John Isner — all six feet, 10 inches of him — has long been known for his imposing on-court presence, his booming serve making him one of the hardest to break on the ATP World Tour. As Roger Federer once noted, “John can hold easy, that we know.”
Bernard Tomic asserted, “It’s a nightmare to play him. He’s probably the best server in the world.”
Observed Andy Murray, “It makes the game a whole lot easier when you can serve like that.”
The 10th seeded American continues to impress with his serve at the Australian Open. On Saturday afternoon in Hisense Arena, Isner amassed 44 aces in a 6-7(8), 7-6(5), 6-2, 6-4 win over No. 18 seed Feliciano Lopez. It marked the sixth time in his career that he had registered more than 40 aces in a single match. He is into round of 16 for the first time since 2010, matching his best Australian Open result. Another big server, Andy Roddick, was the last American man to reach the fourth round here, in 2011.
“It’s a big win,” said Isner. “It’s a very tough opponent, especially for me, the way he plays. He certainly has given me trouble in the past. Also, it’s been a little while since I’ve been in the round of 16 at this tournament. It feels great. I’m very relieved to get through, want to keep on going.”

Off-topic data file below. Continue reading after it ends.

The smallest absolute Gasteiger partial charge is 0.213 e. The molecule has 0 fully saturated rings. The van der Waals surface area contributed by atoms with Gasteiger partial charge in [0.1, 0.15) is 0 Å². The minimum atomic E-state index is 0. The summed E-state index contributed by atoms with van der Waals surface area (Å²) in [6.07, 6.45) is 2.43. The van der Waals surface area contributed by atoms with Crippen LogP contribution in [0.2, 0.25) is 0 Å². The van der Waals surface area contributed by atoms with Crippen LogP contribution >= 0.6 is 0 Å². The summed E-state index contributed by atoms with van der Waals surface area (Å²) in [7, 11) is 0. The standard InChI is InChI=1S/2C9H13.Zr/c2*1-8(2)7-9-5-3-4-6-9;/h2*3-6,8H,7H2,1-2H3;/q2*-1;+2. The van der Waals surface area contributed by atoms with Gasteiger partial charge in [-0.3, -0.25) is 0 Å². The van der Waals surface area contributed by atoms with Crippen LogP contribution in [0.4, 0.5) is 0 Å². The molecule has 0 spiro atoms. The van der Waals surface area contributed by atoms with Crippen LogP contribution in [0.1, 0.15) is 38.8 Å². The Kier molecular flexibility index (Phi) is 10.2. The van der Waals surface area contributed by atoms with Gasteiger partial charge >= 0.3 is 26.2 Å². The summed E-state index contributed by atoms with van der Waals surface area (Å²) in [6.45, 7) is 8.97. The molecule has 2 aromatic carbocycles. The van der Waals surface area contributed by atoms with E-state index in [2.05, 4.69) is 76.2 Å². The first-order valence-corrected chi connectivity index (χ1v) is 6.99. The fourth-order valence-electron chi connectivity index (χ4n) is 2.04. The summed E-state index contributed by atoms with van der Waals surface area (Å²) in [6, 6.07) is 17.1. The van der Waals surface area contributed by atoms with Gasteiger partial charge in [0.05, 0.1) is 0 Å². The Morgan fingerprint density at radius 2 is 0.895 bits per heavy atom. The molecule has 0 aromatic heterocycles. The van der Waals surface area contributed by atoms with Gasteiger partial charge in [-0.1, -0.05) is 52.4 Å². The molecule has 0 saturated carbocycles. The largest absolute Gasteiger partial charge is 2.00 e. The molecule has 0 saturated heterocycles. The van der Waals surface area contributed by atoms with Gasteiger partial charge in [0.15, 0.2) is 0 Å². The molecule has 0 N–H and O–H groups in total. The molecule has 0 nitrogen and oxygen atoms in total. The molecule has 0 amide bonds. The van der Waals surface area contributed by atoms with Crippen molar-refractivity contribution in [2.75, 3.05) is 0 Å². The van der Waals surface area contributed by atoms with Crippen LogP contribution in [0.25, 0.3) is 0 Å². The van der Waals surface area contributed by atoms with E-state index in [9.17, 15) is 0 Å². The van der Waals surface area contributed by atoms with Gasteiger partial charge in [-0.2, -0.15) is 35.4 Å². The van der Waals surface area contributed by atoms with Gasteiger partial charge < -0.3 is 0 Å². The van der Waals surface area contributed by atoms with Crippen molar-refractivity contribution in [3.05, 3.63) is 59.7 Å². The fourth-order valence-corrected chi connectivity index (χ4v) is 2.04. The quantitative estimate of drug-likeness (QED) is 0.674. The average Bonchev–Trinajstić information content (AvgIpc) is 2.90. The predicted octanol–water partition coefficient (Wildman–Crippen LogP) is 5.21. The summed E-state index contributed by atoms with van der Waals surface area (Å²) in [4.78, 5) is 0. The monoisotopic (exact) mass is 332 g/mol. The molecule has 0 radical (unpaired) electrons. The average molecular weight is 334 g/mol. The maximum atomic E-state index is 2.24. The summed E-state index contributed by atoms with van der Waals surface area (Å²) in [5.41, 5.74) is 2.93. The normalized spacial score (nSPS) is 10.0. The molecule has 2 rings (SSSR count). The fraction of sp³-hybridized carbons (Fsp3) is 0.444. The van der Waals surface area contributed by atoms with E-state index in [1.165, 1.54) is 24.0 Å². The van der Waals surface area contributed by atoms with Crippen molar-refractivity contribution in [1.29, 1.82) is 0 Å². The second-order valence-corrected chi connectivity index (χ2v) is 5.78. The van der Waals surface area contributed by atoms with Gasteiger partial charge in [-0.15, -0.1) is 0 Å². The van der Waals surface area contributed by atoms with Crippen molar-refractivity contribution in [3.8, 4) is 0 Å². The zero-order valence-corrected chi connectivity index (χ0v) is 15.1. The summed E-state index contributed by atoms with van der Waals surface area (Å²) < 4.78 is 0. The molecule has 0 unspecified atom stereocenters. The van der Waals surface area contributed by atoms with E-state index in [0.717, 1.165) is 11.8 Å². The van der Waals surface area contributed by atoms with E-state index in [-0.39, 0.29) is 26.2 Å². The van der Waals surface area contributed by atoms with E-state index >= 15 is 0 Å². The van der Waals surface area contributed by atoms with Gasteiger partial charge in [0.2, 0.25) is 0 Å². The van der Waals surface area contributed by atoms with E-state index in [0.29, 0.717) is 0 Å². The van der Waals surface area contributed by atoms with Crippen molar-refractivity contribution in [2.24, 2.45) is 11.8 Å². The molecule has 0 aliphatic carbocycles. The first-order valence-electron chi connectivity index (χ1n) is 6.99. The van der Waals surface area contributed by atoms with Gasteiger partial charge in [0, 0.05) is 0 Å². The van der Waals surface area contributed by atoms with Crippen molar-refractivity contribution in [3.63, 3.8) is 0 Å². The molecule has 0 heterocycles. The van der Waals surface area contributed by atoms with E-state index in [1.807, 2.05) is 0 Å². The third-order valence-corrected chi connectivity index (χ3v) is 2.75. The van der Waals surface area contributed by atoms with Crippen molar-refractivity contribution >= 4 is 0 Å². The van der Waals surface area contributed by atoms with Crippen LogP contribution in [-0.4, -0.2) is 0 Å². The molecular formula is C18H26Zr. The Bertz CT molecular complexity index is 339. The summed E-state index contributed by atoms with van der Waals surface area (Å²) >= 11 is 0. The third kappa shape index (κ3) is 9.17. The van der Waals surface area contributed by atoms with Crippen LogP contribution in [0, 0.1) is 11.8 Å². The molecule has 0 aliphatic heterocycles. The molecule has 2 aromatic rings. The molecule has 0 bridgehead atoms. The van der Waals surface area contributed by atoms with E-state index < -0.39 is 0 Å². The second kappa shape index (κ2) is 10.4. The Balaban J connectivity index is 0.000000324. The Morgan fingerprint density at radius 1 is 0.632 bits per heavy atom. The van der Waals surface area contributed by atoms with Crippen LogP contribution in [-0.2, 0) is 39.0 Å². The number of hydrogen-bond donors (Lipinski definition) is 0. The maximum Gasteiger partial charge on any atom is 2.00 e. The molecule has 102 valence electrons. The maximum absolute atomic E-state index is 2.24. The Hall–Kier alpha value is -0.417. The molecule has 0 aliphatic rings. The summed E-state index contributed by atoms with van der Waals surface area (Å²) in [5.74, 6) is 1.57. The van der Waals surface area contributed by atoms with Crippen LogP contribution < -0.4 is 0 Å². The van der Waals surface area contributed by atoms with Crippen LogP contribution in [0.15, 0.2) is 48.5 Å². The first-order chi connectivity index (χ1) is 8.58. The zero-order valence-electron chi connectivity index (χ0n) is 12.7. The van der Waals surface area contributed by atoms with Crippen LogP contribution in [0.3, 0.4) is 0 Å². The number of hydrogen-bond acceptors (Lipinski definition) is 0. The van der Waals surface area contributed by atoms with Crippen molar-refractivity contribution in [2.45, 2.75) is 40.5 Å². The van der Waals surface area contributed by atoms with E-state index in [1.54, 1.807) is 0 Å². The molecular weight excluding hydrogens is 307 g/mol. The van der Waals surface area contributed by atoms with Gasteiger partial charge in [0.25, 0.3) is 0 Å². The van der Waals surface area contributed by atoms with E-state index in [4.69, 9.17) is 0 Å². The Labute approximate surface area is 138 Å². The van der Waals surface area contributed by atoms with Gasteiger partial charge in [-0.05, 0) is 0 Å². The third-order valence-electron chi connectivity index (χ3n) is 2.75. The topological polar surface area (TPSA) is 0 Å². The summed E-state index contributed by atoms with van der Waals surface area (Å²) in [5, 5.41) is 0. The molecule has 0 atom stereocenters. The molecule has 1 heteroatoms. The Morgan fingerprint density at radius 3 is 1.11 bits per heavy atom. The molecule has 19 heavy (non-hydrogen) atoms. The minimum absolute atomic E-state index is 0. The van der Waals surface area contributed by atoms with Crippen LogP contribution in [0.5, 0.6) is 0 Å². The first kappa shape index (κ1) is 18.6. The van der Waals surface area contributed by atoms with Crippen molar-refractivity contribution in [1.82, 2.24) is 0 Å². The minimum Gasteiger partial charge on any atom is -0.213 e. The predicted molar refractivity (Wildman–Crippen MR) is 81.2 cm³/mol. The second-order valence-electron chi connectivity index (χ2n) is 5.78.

Incredibly, he now has 101 aces over three matches in Melbourne Park.
And he has yet to face a break point in 54 games.
Isner opened with a 6-3, 7-6(7), 6-3 win over Jerzy Janowicz in the first round, and in the second round defeated Marcel Granollers 6-3, 7-6(6), 7-6(2). Against the 34-year-old Lopez, he fought off four set points but couldn’t save a fifth in the first set tie-break. But the 30-year-old former University of Georgia standout soon worked his way back into the match, landing 77 per cent (96 of 124) of his first serves, and winning 79 per cent (76 of 96) of those points.
Isner hit 52 aces in a losing performance against Lopez in the third round of Wimbledon in 2014. The American holds the world record of 113 aces in one match, set during his 70-68 fifth-set win over Nicolas Mahut at Wimbledon in 2010.
Isner moves on to face No. 8 seed David Ferrer, who like the American didn’t face a break point on Saturday in his one-hour, 44-minute 6-1, 6-4, 6-4 defeat of American Steve Johnson. He is 1-6 against the Spaniard in FedEx ATP Head2Heads.
“I’ve got to play aggressive,” Isner noted. “He’s going to want to get on top of that baseline and move me around all day. He’s not going to get tired. We all know that. I’ve got to go for my shots and try to keep the points shorter. Can’t be having long, drawn-out rallies with him. I’m definitely not going to win the majority of those.”